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amongst appeared beauty become believe bird Borrow called charming dance dead dear earth English eyes face favourite feels flowers French girl Gitanos give gone Graeme GYPSY SONG hand head hear heard heart HUNGARIAN GYPSY Hungary idea Italy King known lady land language lass leaves lines lives look Lord Magyar means melody mother musicians never night origin passed performances perhaps play poor porker pretty Price quote race rendered rest Romany Roumanian Russian says seemed side sing sleep soul Spain Spanish speaking specimen strange sung sweet tell tent thee thing thou tinker town Translation tribes true tune turn verse village volume wandering White wife wild women young
Page 48 - To their fathers and mothers having risen Out of some subterraneous prison Into which they were trepanned Long time ago in a mighty band Out of Hamelin town in Brunswick land, But how or why, they don't understand.
Page 171 - O no, O no, my gude Lord Hume, Forsooth and sae it mauna be ; For were there but three Graemes of the name They suld be hanged a
Page 85 - ... thou canst ; high Heaven rejects the lore Of nicely-calculated less or more ; So deemed the man who fashioned for the sense These lofty pillars, spread that branching roof Self-poised, and scooped into ten thousand cells, Where light and shade repose, where music dwells Lingering — and wandering on as loth to die; Like thoughts whose very sweetness yieldeth proof That they were born for immortality.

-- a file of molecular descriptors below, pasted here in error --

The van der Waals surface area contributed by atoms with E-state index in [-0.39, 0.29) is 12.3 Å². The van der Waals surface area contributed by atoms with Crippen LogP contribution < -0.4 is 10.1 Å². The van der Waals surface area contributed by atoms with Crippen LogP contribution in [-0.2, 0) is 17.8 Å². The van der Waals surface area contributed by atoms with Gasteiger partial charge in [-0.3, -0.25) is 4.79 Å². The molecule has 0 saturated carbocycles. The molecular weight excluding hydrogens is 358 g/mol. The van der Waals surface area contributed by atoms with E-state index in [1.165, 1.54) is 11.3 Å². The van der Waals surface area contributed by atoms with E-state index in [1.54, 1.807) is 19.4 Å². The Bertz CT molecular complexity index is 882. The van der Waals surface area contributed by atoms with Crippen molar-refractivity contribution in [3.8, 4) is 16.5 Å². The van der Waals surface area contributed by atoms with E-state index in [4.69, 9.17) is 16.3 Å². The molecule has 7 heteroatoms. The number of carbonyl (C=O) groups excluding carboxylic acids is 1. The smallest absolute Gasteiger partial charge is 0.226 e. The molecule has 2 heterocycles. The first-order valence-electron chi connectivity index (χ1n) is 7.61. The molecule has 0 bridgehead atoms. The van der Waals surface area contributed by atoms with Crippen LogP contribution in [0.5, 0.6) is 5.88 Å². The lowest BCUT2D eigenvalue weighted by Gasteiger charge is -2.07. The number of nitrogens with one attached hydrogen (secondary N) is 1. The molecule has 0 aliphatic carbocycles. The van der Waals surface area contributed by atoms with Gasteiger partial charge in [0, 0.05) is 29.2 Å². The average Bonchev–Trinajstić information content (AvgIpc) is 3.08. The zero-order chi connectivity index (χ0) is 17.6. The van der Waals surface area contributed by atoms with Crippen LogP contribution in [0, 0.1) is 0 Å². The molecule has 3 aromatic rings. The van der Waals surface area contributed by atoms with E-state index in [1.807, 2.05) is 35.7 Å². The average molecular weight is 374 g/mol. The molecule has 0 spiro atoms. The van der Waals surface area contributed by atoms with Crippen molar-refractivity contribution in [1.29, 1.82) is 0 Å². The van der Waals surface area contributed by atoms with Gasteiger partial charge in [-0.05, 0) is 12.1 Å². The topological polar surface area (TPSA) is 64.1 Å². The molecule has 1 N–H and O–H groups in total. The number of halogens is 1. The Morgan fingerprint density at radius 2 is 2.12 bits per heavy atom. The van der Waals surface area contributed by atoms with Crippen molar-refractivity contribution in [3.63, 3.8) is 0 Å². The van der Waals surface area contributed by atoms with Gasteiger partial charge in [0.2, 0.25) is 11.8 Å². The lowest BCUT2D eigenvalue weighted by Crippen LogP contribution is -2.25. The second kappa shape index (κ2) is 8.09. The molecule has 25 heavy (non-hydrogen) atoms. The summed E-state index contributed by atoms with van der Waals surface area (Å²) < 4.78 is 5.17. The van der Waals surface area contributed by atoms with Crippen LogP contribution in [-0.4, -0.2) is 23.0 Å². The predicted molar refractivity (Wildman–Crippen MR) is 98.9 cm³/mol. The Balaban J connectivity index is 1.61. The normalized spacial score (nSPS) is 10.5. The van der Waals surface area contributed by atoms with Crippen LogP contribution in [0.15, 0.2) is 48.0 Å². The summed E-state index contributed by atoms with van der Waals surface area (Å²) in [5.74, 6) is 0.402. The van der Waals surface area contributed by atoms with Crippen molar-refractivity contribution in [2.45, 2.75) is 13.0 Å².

Page 170 - Then they hae grippit Hughie the Graeme, And brought him up through Carlisle town ; The lasses and lads stood on the walls, Crying," Hughie the Graeme, thou'se ne'er gae down...
Page 187 - Tracing the lines of life; assumed through years, Each feature now the steady falsehood wears: With hard and savage eye she views the food, And grudging pinches their intruding brood; Last in the group, the worn-out Grandsire sits Neglected, lost, and living but by fits: Useless...
Page 171 - O no, O no, my gude Lady Hume, Forsooth and so it must na be ; Were he but the one Graeme of the name, He suld be hanged high for me."
Page 176 - Twist ye, twine ye ! even so Mingle shades of joy and woe, Hope, and fear, and peace, and strife. In the thread of human life.
Page 172 - Of me my friends shall have small talk ; " And he has louped fifteen feet and three, Though his hands they were tied behind his back. He looked over his left shoulder, And for to see what he might see ; «> There was he aware of his auld father, Came tearing his hair most piteouslie. " O hald your tongue, my father," he says, "And see that ye dinna weep for me ! For they may ravish me o' my life, .« But they canna banish me fro